This is a class action brought on behalf of Plaintiff and a nationwide class of consumers who purchased certain New England Coffee Company coffees. Plaintiff purchased NECC’s Hazelnut Crème Coffee. The front of the package prominently described the coffee as Hazelnut Cream and indicated only that it was a medium blend with a rich nutty flavor leaving the Plaintiff and fellow consumers to reasonably believe that the coffee contained enough of its characterizing ingredient (i.e. hazelnut) to provide it with the promised flavor. In truth, however, the Hazelnut Crème Coffee contains none of its characterizing ingredient, and instead is both artificially and naturally flavored.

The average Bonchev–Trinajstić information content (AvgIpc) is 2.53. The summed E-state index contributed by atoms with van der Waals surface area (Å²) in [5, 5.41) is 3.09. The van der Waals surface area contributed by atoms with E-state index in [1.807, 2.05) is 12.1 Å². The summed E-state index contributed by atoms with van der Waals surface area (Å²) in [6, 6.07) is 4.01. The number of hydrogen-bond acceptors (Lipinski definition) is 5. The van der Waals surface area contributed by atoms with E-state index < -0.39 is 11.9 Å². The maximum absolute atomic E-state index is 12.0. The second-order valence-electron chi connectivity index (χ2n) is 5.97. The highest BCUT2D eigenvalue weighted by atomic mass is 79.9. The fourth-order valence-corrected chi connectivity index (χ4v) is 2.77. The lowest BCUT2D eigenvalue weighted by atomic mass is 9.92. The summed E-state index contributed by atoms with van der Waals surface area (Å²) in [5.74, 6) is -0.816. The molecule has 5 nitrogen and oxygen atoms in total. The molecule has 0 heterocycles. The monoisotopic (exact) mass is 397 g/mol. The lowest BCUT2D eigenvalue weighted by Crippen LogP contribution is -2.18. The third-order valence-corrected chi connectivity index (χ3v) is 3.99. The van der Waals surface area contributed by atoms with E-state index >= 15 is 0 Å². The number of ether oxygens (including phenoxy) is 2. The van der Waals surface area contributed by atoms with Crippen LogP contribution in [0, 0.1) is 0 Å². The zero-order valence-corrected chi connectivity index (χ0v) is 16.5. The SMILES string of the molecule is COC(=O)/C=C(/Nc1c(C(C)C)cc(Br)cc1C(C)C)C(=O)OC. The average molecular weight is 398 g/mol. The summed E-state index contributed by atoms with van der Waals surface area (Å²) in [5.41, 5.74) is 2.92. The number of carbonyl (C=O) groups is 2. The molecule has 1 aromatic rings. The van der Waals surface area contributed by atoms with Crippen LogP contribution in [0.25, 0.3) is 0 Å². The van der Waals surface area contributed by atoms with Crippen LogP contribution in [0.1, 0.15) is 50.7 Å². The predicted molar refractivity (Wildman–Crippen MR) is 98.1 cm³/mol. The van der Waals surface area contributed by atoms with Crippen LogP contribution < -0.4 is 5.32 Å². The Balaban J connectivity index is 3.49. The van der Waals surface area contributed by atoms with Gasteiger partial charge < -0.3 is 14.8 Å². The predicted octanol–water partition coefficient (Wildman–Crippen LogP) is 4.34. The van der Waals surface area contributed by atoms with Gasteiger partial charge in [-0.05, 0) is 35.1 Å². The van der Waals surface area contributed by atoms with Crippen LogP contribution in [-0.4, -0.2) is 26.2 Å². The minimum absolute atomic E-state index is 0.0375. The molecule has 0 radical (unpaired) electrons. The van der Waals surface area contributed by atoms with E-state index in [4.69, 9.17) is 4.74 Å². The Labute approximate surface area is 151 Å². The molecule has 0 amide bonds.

Bai sells a number of beverages including “Bai Antioxidant Infusion Brasilia Blueberry,” “Bai Antioxidant Infusion Ipanema Pomegranate,” “Bai Antioxidant Infusion Malawi Mango,” “Bai Bubbles Sparkling Antioxidant Infusion Bolivia Black Cherry,” and “Bai Bubbles Sparkling Antioxidant Infusion Jamaica Blood Orange.” As alleged, these Products are labeled as if they contain only natural ingredients and are flavored only with natural ingredients when in truth the Products contain undisclosed artificial flavors in violation of state and federal law. Specifically, these products contain a synthetic chemical flavoring compound identified as malic acid – a synthetic chemical that makes manufactured food products taste like fresh fruit – like blueberries, mangos, or cherries, for example